Judo’s progression system is similar to Brazilian jiu-jitsu’s but there are noticeable differences. In judo, there are 6 belts before reaching your black belt and two more after that, for a grand total of eight belts in the system.

BJJ has a similar color scheme but just less amount of belts to reach along the way.


As stated earlier in the article, both BJJ and Judo train in uniforms known as the Gi but Brazilian jiu-jitsu has a new budding form known as no-gi where practitioners train in uniforms more similar to what is common in wrestling. The no-gi uniform is simply a rash guard and BJJ shorts

The kimono in Judo is slightly heavier and is built to withstand throwing and gripping.

BJJ practitioners have more colors to choose from when it comes to their uniform whereas Judo’s Gi is only white.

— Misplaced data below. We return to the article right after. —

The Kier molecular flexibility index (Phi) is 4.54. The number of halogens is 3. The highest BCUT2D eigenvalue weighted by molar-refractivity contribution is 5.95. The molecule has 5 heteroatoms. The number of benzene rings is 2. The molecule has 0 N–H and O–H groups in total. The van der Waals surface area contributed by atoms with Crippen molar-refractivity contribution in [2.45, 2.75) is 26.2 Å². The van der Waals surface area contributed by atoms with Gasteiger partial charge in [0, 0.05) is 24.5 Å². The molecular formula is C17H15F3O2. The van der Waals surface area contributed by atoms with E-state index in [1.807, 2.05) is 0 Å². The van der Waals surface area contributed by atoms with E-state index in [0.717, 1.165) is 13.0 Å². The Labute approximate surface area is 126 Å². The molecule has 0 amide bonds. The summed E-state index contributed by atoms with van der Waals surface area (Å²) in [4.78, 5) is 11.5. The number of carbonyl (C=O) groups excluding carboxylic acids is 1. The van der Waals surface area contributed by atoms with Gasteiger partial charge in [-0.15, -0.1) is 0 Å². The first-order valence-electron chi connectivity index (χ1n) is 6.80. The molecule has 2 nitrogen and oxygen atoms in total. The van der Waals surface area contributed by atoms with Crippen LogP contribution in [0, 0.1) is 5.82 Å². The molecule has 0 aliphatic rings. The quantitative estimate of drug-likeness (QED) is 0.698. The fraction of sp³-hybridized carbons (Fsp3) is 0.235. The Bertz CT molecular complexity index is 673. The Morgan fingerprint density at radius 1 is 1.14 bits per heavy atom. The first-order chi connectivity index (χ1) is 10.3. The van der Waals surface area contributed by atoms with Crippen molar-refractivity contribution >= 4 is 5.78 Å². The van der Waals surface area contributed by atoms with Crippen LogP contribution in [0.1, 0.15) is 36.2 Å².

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judo vs jiu jitsu

Which is better Jiu Jitsu or Judo?

Brazilian Jiu-Jitsu focuses on grappling while Judo emphasizes throwing techniques rather than groundwork. Brazilian Jiu-Jitsu is dynamic and requires constant movements, unlike Judo. Judo has fewer physical demands.

Which martial art is better can be a silly question to ask in 90% of cases but if you are serious about training and becoming a better overall version of yourself it is something to definitely contemplate. Striking techniques and more defensive techniques are something that both judo and BJJ lack.

If you are serious about your combat training, you will know that having submission techniques, self-defense techniques joint locks, and various chokes in your back pocket only makes you feel more secure.

Brazilian Jiu Jitsu vs Judo: Which is Right for You?

One of the biggest discussions around the martial arts community is what is better for self-defense, Judo or Brazilian Jiu-jitsu and which is best for you to train. To many people new to martial arts, Judo and BJJ will look similar.